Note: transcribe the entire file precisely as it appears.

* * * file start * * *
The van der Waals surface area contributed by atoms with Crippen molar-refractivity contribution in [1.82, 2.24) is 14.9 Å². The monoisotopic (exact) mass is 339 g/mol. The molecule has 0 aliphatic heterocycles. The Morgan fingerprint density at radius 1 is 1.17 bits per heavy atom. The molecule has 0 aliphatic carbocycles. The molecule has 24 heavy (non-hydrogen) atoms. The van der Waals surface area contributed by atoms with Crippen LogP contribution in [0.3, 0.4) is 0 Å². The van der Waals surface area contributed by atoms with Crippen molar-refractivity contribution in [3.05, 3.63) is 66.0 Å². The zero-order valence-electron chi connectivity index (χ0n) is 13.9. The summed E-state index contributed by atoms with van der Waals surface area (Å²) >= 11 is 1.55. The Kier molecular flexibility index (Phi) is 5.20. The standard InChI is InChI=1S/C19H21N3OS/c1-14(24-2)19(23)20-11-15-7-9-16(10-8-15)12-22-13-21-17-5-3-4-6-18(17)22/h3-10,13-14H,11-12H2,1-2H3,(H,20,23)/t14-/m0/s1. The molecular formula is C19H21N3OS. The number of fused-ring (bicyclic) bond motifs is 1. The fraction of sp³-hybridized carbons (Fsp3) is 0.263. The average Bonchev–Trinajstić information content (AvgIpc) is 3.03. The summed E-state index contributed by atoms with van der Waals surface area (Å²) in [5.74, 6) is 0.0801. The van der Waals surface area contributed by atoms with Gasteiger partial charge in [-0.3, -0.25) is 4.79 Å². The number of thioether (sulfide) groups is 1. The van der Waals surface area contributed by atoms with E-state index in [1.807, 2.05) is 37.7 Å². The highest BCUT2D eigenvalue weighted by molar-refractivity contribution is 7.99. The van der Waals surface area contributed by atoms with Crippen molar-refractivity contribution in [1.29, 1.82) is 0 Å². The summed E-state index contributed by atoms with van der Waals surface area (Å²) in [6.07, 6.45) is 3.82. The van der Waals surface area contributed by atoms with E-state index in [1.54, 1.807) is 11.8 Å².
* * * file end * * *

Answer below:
The van der Waals surface area contributed by atoms with Crippen molar-refractivity contribution in [1.82, 2.24) is 14.9 Å². The monoisotopic (exact) mass is 339 g/mol. The molecule has 0 aliphatic heterocycles. The Morgan fingerprint density at radius 1 is 1.17 bits per heavy atom. The molecule has 0 aliphatic carbocycles. The molecule has 24 heavy (non-hydrogen) atoms. The van der Waals surface area contributed by atoms with Crippen LogP contribution in [0.3, 0.4) is 0 Å². The van der Waals surface area contributed by atoms with Crippen molar-refractivity contribution in [3.05, 3.63) is 66.0 Å². The zero-order valence-electron chi connectivity index (χ0n) is 13.9. The summed E-state index contributed by atoms with van der Waals surface area (Å²) >= 11 is 1.55. The Kier molecular flexibility index (Phi) is 5.20. The standard InChI is InChI=1S/C19H21N3OS/c1-14(24-2)19(23)20-11-15-7-9-16(10-8-15)12-22-13-21-17-5-3-4-6-18(17)22/h3-10,13-14H,11-12H2,1-2H3,(H,20,23)/t14-/m0/s1. The molecular formula is C19H21N3OS. The number of fused-ring (bicyclic) bond motifs is 1. The fraction of sp³-hybridized carbons (Fsp3) is 0.263. The average Bonchev–Trinajstić information content (AvgIpc) is 3.03. The summed E-state index contributed by atoms with van der Waals surface area (Å²) in [5.74, 6) is 0.0801. The van der Waals surface area contributed by atoms with Gasteiger partial charge in [-0.3, -0.25) is 4.79 Å². The number of thioether (sulfide) groups is 1. The van der Waals surface area contributed by atoms with E-state index in [1.807, 2.05) is 37.7 Å². The highest BCUT2D eigenvalue weighted by molar-refractivity contribution is 7.99. The van der Waals surface area contributed by atoms with Crippen molar-refractivity contribution in [1.29, 1.82) is 0 Å². The summed E-state index contributed by atoms with van der Waals surface area (Å²) in [6.07, 6.45) is 3.82. The van der Waals surface area contributed by atoms with E-state index in [1.54, 1.807) is 11.8 Å².